Thursday, October 24, 2013

The Satanic Rites of Dracula (1973)


Title: The Satanic Rites of Dracula (1973)

Director: Alan Gibson

Cast: Peter Cushing, Christopher Lee, Michael Coles, Joanna Lumley

Dracula A.D. 1972 is universally considered to be the worst of the Hammer Dracula films, it took Dracula out of the gothic setting and put him right smack in the middle of 70’s London hipster scene. I guess it was a way for Hammer Films to attempt to connect with a younger crowd, after all, it was mostly the kids who went to see these movies and they couldn’t risk losing a connection with that market! As a result, we have these long scenes of young dudes and dudettes partying and grooving to the tunes of some hippy rock band as Dracula is being resurrected by a young dude interested in the black arts. For me it didn’t work because honestly, what I enjoyed about those old Hammer Dracula’s was the gothic setting, I liked the castles, the full moons, the cemeteries; it’s what made those films special for me. Taking Christopher Lee’s Dracula out of that and bringing him to swinging 70’s London felt like suddenly Dracula was in a fish out of water story? And that’s not what Dracula’s about! So anyways, I hated that film, it was directed by a guy called Alan Gibson, a director whose career was mostly centered on directing television. So here’s a guy who made one of the worst of the Hammer Dracula’s and what does Hammer do? They let him direct the next Dracula film as well! It’s not surprising that the end result was a less than stellar film.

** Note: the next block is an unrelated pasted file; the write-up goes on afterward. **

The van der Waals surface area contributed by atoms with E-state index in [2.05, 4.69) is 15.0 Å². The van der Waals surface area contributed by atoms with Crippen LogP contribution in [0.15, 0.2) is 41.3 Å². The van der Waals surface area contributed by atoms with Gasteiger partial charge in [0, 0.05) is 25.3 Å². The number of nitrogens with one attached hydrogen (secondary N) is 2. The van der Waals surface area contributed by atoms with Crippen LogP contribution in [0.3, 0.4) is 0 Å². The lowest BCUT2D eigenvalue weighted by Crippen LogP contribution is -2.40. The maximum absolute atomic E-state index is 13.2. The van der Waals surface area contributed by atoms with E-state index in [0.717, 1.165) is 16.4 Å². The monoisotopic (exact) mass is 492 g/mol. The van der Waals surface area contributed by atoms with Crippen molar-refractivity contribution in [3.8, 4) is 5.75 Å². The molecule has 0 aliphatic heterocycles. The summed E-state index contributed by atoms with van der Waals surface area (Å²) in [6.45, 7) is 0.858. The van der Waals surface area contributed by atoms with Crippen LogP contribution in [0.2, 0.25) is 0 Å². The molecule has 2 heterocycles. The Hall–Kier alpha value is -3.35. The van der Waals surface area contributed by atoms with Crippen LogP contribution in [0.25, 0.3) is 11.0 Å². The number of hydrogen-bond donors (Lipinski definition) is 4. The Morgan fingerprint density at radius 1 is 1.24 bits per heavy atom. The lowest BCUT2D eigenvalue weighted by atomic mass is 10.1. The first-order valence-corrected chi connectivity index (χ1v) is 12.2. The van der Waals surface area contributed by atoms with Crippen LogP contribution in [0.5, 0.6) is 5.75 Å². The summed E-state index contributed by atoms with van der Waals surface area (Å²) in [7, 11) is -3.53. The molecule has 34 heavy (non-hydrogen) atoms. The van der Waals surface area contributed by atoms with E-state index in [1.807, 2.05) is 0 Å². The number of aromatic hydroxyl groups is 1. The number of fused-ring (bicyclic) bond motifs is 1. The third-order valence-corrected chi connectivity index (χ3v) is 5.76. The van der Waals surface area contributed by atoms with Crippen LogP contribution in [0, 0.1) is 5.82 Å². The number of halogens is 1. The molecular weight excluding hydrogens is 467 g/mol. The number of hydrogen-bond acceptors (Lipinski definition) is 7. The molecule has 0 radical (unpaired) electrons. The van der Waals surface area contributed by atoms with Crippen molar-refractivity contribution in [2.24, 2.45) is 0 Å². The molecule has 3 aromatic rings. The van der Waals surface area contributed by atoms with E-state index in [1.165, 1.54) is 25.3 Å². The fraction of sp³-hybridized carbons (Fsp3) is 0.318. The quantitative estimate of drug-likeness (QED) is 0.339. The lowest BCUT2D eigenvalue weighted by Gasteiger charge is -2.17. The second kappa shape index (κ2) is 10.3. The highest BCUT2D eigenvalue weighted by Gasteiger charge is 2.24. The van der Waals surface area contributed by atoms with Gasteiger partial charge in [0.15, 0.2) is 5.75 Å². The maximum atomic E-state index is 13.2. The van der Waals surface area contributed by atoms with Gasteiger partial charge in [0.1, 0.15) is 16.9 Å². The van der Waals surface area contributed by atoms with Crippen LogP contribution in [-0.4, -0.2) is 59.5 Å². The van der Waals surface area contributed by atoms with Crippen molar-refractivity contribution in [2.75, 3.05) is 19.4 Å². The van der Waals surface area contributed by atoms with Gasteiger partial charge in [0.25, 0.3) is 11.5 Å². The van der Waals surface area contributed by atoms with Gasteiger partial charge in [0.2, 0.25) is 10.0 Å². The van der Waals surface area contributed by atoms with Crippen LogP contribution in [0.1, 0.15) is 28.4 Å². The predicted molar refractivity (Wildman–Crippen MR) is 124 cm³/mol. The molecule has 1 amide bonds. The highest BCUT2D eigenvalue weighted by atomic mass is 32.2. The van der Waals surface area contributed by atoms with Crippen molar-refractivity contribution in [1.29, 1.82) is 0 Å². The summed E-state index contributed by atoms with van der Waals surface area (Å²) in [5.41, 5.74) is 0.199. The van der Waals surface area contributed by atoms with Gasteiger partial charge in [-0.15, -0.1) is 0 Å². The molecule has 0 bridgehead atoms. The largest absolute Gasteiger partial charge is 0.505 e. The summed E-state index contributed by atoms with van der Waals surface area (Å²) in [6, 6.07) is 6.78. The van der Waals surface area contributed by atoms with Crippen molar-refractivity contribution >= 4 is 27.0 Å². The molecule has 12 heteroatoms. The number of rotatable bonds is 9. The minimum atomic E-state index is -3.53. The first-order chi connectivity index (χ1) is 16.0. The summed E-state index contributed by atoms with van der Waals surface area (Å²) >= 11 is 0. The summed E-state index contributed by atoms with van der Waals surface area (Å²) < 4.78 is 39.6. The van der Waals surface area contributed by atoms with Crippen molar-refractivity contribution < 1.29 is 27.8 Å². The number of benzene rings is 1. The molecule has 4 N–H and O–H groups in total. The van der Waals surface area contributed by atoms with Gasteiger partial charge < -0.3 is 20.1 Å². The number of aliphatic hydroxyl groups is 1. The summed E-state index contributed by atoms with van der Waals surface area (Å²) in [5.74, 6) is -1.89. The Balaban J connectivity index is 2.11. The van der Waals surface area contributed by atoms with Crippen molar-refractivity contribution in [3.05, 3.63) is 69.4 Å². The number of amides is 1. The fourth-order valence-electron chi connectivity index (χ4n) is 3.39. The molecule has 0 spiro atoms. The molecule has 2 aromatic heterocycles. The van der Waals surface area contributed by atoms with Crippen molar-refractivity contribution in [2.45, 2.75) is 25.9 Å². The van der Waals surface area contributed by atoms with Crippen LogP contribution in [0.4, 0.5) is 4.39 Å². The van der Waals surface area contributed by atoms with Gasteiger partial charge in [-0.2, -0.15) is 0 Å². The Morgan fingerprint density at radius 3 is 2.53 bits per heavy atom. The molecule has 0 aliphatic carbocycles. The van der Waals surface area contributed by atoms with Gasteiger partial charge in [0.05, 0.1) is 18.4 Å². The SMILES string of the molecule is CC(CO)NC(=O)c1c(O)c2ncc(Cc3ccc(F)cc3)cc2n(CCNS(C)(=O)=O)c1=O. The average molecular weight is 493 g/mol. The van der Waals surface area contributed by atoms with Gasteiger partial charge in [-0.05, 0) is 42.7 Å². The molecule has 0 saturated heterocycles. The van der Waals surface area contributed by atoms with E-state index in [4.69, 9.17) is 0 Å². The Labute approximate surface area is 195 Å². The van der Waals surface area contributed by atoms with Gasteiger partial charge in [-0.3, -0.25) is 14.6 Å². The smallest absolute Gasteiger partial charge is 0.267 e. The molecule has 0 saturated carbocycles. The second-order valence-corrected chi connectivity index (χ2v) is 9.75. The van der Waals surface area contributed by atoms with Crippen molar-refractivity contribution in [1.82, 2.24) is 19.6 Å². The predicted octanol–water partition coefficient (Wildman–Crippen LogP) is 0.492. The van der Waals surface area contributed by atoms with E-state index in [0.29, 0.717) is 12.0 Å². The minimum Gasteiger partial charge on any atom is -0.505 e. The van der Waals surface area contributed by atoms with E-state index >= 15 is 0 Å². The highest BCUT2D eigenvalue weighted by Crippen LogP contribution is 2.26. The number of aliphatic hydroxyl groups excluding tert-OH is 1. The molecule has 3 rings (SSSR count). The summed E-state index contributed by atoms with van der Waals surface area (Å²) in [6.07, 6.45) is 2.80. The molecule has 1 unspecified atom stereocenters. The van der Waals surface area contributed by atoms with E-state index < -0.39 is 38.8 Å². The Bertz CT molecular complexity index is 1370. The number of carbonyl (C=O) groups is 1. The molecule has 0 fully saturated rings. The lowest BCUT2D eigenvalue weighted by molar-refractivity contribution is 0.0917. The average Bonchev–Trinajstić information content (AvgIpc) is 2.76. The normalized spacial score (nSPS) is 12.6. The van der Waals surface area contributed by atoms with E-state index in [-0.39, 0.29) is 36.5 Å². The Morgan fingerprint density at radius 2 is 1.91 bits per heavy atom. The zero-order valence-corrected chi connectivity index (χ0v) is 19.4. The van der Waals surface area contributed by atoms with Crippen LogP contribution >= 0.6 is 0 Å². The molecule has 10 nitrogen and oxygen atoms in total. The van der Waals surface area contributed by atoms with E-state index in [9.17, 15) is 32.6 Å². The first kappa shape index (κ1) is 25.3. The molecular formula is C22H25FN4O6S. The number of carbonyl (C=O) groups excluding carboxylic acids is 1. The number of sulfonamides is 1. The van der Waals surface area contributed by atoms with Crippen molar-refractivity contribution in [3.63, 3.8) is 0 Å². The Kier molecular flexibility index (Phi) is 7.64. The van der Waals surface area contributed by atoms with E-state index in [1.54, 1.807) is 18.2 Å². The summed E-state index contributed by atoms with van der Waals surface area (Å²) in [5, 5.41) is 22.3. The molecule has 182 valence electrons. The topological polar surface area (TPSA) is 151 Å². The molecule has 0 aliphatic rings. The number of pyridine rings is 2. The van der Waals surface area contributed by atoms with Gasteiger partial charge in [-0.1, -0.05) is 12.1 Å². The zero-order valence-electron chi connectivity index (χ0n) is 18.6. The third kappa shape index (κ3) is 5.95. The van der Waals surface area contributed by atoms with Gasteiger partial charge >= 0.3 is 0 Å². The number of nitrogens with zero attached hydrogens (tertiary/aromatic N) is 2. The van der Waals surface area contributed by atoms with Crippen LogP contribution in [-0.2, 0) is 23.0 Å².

On The Satanic Rites of Dracula the Count has become the head honcho of a major corporation, he runs things from this shadowy office at the top floor of his office building.  Apparently Dracula has grown tired of eternity and is looking for a way to end it all, in other words, on this film Dracula wants to hang his cape and die! But he doesn’t just want to die, he wants to take all of humanity with him, so he enlists the help of some of his followers (who also happen to be Satanists) in order to create a deadly plague that will eradicate all of humanity by way of a deadly flesh eating virus! It’s up to Van Helsing and a couple of detectives to stop Dracula’s plans!